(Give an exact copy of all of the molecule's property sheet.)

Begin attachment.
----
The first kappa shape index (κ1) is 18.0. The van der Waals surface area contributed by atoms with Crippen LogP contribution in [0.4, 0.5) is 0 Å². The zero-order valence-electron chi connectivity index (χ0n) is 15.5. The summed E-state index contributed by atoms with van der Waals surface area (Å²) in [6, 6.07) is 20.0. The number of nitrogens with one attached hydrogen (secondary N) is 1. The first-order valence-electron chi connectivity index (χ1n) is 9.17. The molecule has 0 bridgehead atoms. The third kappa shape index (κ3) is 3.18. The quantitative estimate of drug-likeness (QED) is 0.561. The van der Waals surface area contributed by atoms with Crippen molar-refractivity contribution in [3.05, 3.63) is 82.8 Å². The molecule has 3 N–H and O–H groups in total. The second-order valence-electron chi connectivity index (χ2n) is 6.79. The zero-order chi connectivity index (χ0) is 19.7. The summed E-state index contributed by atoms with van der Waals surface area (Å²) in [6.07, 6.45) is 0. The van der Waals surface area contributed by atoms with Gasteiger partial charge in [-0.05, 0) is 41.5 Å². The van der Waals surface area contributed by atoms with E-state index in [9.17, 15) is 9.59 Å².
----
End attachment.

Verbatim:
The first kappa shape index (κ1) is 18.0. The van der Waals surface area contributed by atoms with Crippen LogP contribution in [0.4, 0.5) is 0 Å². The zero-order valence-electron chi connectivity index (χ0n) is 15.5. The summed E-state index contributed by atoms with van der Waals surface area (Å²) in [6, 6.07) is 20.0. The number of nitrogens with one attached hydrogen (secondary N) is 1. The first-order valence-electron chi connectivity index (χ1n) is 9.17. The molecule has 0 bridgehead atoms. The third kappa shape index (κ3) is 3.18. The quantitative estimate of drug-likeness (QED) is 0.561. The van der Waals surface area contributed by atoms with Crippen molar-refractivity contribution in [3.05, 3.63) is 82.8 Å². The molecule has 3 N–H and O–H groups in total. The second-order valence-electron chi connectivity index (χ2n) is 6.79. The zero-order chi connectivity index (χ0) is 19.7. The summed E-state index contributed by atoms with van der Waals surface area (Å²) in [6.07, 6.45) is 0. The van der Waals surface area contributed by atoms with Gasteiger partial charge in [-0.05, 0) is 41.5 Å². The van der Waals surface area contributed by atoms with E-state index in [9.17, 15) is 9.59 Å².